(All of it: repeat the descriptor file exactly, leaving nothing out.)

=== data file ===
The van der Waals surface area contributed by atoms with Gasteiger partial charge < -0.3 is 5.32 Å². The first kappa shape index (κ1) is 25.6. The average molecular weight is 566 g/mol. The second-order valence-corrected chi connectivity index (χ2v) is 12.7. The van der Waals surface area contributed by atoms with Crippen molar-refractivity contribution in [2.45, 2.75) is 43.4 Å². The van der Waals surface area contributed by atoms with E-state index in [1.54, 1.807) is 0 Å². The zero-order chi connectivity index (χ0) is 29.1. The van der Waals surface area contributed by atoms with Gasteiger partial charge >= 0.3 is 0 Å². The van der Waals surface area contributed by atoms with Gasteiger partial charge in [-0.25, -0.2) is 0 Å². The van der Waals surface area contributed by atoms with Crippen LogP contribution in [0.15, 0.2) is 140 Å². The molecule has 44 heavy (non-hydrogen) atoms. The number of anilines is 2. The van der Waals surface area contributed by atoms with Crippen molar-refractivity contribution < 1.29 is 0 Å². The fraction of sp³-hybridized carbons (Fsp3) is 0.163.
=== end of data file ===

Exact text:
The van der Waals surface area contributed by atoms with Gasteiger partial charge < -0.3 is 5.32 Å². The first kappa shape index (κ1) is 25.6. The average molecular weight is 566 g/mol. The second-order valence-corrected chi connectivity index (χ2v) is 12.7. The van der Waals surface area contributed by atoms with Crippen molar-refractivity contribution in [2.45, 2.75) is 43.4 Å². The van der Waals surface area contributed by atoms with E-state index in [1.54, 1.807) is 0 Å². The zero-order chi connectivity index (χ0) is 29.1. The van der Waals surface area contributed by atoms with Gasteiger partial charge >= 0.3 is 0 Å². The van der Waals surface area contributed by atoms with Gasteiger partial charge in [-0.25, -0.2) is 0 Å². The van der Waals surface area contributed by atoms with Crippen LogP contribution in [0.15, 0.2) is 140 Å². The molecule has 44 heavy (non-hydrogen) atoms. The number of anilines is 2. The van der Waals surface area contributed by atoms with Crippen molar-refractivity contribution < 1.29 is 0 Å². The fraction of sp³-hybridized carbons (Fsp3) is 0.163.